Could a targeted therapy derived from a plant used medicinally in China for centuries offer the next breakthrough in cancer treatment? Dr. Gary Goldberg, associate professor in the Department of Molecular Biology at Rowan University School of Osteopathic Medicine (RowanSOM), is undertaking a human clinical trial to find out.
Goldberg and his team are collaborating with a group at the Rutgers New Jersey Medical School headed by Dr. Mahnaz Fatazadeh, professor at Rutgers School of Dental Medicine, to test a new drug candidate called MASL. This novel compound has been trademarked and licensed from Rowan University by Sentrimed, a company founded by Goldberg. MASL is derived from Maackia amurensis, a legume tree native to the Amur River valley, which flows through parts of Russia and China.
The MASL human trial marks a milestone for RowanSOM, Goldberg noted.
“Coming up with a new drug and taking it to a clinical trial is an excellent example of investigator-initiated research from bench to bedside,” said Goldberg. “It has taken a lot of collaboration and work to get to this point.”
The FDA considers MASL an investigational new drug.
“This is a unique Phase I trial,” Goldberg said. “This study integrates investigation of patient safety, along with potential efficacy and proof of concept mechanistic studies.”
Goldberg and his team began the ongoing human trial, involving 20 cancer patients, in fall 2020. While MASL has the potential to treat many kinds of cancer, this trial will test MASL’s effects on oral cancer.
“Oral cancer is a horrible disease,” Goldberg said. “It kills about as many people in this country as melanoma. In addition, survivors can suffer from decreased quality of life resulting from disfigurement and other consequences of surgery required for effective treatment.”
Since oral cancer causes lesions in the mouth, Goldberg and his team are administering MASL topically, with an oral lozenge, and systemically, as the compound enters the circulatory system after digestion.
Goldberg and his team aim to target cancer cells using specific proteins. Commonly used cancer treatments attack rapidly dividing cells, but not all of these cells are cancerous. This results in collateral damage, leading to a weakened immune system, as well as injury to digestive and other tissues.
MASL is different because, instead of harming all cells that divide rapidly—even normal and healthy ones—it targets the podoplanin (PDPN) protein receptor expressed on the surface of cancer cells.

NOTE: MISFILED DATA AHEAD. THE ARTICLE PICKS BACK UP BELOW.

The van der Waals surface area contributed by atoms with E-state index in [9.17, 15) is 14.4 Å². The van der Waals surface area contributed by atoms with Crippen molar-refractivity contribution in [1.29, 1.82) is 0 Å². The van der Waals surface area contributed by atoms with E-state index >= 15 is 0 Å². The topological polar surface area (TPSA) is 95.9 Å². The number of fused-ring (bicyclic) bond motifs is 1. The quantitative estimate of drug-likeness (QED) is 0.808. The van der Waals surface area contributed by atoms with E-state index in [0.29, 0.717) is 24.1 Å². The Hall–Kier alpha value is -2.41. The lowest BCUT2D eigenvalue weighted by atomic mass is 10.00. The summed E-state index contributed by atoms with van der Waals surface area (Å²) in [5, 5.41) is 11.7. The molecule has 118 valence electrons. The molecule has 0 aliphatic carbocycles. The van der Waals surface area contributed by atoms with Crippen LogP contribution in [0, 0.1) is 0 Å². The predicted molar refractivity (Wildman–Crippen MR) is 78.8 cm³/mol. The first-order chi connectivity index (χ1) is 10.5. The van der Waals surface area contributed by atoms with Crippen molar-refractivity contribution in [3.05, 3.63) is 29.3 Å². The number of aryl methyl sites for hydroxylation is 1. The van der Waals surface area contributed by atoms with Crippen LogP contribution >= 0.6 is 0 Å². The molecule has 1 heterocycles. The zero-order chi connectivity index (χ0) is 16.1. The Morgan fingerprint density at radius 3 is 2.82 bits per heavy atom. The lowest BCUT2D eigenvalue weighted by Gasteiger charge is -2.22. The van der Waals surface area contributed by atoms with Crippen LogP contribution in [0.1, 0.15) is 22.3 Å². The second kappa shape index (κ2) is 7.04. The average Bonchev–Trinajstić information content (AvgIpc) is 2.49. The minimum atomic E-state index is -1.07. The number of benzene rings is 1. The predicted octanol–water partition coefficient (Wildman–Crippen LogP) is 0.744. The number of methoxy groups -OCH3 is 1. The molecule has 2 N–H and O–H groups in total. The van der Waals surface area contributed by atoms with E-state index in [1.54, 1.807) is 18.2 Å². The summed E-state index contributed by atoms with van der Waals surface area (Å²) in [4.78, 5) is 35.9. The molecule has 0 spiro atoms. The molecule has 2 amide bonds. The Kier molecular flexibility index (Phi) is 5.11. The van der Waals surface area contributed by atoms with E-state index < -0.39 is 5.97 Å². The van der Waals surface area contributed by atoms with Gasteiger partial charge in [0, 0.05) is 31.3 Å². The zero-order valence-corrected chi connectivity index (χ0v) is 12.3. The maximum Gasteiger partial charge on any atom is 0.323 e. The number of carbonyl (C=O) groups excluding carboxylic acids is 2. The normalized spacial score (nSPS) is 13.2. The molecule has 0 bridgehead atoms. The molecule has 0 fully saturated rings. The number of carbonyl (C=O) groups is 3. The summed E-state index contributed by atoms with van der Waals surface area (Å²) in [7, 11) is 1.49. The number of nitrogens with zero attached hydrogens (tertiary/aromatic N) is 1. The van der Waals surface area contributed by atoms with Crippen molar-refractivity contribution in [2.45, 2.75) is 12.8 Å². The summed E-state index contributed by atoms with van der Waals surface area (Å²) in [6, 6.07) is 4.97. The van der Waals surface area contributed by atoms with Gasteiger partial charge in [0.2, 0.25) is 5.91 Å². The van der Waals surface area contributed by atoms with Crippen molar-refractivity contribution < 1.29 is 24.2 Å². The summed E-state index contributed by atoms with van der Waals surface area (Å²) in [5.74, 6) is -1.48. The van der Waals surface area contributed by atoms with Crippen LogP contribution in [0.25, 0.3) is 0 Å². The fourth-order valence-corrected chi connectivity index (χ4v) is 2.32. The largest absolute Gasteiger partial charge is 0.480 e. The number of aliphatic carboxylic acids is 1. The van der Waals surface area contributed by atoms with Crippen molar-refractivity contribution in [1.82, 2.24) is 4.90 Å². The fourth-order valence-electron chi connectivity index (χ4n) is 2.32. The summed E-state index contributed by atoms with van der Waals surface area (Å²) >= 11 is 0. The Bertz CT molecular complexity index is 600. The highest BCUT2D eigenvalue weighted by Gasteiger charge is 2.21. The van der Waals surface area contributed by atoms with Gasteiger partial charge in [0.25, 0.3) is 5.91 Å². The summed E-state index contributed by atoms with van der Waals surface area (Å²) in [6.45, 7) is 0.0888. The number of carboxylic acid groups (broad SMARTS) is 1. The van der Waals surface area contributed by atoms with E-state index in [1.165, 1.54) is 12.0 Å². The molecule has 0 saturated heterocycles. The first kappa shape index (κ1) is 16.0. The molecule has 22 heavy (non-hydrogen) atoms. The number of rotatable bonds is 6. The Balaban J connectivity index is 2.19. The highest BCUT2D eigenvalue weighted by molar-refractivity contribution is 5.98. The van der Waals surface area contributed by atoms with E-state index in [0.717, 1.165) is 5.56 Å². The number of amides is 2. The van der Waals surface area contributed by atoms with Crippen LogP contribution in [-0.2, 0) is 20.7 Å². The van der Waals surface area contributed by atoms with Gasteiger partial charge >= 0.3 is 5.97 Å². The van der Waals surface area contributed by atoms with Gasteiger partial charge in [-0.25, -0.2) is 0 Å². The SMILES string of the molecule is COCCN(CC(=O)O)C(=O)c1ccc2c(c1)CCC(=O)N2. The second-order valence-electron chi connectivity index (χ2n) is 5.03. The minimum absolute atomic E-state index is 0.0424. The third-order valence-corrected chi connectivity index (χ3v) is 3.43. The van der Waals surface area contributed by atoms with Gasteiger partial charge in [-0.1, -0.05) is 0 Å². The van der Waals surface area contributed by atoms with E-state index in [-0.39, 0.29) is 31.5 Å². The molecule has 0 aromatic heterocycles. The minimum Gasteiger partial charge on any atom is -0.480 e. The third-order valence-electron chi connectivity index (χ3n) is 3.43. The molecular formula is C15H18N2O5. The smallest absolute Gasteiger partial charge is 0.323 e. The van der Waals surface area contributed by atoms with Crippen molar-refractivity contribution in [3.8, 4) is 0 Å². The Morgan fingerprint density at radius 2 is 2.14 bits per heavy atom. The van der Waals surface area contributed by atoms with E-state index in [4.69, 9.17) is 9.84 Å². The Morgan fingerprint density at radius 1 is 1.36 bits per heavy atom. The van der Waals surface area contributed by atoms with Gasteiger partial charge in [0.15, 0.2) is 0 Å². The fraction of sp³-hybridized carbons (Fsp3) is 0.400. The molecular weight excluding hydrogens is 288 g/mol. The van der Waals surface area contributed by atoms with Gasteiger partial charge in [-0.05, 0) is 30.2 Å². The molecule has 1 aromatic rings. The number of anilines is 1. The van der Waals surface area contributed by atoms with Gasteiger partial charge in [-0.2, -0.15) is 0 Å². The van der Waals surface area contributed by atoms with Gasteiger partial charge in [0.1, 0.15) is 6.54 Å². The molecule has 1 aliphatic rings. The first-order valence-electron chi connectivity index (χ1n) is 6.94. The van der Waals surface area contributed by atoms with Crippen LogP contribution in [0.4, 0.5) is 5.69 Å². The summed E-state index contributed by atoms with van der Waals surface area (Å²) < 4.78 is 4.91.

Proteins are key in targeted cancer treatments, but thousands of proteins are turned on in the body of a cancer patient. Just a tiny fraction of these proteins are necessary for cancer to thrive.
“The most aggressive cancers tend to express high levels of PDPN,” Goldberg explained, including the vast majority of aggressive oral cancers. A normal cell may only have a little of this protein, but abnormal cells have a lot of it.
MASL’s potential goes beyond stopping the growth and spread of cancer cells, possibly even preventing precancerous lesions from turning malignant.
“The PDPN receptor offers exceptional opportunities as a powerful sentinel cancer biomarker and functionally relevant chemotherapeutic target,” Goldberg added.
Goldberg’s students have been heavily involved in developing knowledge of the basic science behind the drug’s efficacy, publishing findings in peer-reviewed journals and assisting directly with the human trial.
“I have seen firsthand the tumor-suppressive effects MASL has in cell culture and animal models,” said Stephanie Sheehan, a sixth-year Ph.D. student of cell and molecular biology who has assisted Goldberg in purifying, profiling and validating MASL in the lab for five years. “I am grateful this noninvasive and nontoxic therapy is being brought to patients.”
Learning about such cancer research drew seventh-year Ph.D. student Edward P. Retzbach to graduate school.
“As I learned more about MASL and the mechanisms behind how it worked, my interest grew,” Retzbach said. “For most preclinical and biomedical research, you don’t get to see the effects for a long time, so it is pretty great to actually see it happen in real time.”
Funding for Goldberg’s research has come from multiple organizations, including the National Institutes of Health, the Osteopathic Heritage Foundation, the N.J. Health Foundation, the Camden Health Research Initiative and the Northarvest Bean Growers Association, as well as Sentrimed and charitable donations.